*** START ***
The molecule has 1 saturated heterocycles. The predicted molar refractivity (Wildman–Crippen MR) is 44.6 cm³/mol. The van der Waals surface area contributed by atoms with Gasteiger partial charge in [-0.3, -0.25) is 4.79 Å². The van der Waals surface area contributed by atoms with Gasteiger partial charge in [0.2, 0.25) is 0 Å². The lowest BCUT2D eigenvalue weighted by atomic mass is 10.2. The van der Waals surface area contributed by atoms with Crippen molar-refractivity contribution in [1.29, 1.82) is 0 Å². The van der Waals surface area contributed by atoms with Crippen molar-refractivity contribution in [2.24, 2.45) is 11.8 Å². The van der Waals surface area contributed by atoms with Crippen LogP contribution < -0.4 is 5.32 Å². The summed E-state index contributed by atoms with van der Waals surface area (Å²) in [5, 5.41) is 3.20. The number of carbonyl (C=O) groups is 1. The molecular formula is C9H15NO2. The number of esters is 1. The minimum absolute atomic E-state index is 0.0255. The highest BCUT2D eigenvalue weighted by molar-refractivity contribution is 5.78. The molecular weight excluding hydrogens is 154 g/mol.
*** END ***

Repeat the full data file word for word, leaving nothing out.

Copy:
The molecule has 1 saturated heterocycles. The predicted molar refractivity (Wildman–Crippen MR) is 44.6 cm³/mol. The van der Waals surface area contributed by atoms with Gasteiger partial charge in [-0.3, -0.25) is 4.79 Å². The van der Waals surface area contributed by atoms with Gasteiger partial charge in [0.2, 0.25) is 0 Å². The lowest BCUT2D eigenvalue weighted by atomic mass is 10.2. The van der Waals surface area contributed by atoms with Crippen molar-refractivity contribution in [1.29, 1.82) is 0 Å². The van der Waals surface area contributed by atoms with Crippen molar-refractivity contribution in [2.24, 2.45) is 11.8 Å². The van der Waals surface area contributed by atoms with Crippen LogP contribution < -0.4 is 5.32 Å². The summed E-state index contributed by atoms with van der Waals surface area (Å²) in [5, 5.41) is 3.20. The number of carbonyl (C=O) groups is 1. The molecular formula is C9H15NO2. The number of esters is 1. The minimum absolute atomic E-state index is 0.0255. The highest BCUT2D eigenvalue weighted by molar-refractivity contribution is 5.78. The molecular weight excluding hydrogens is 154 g/mol.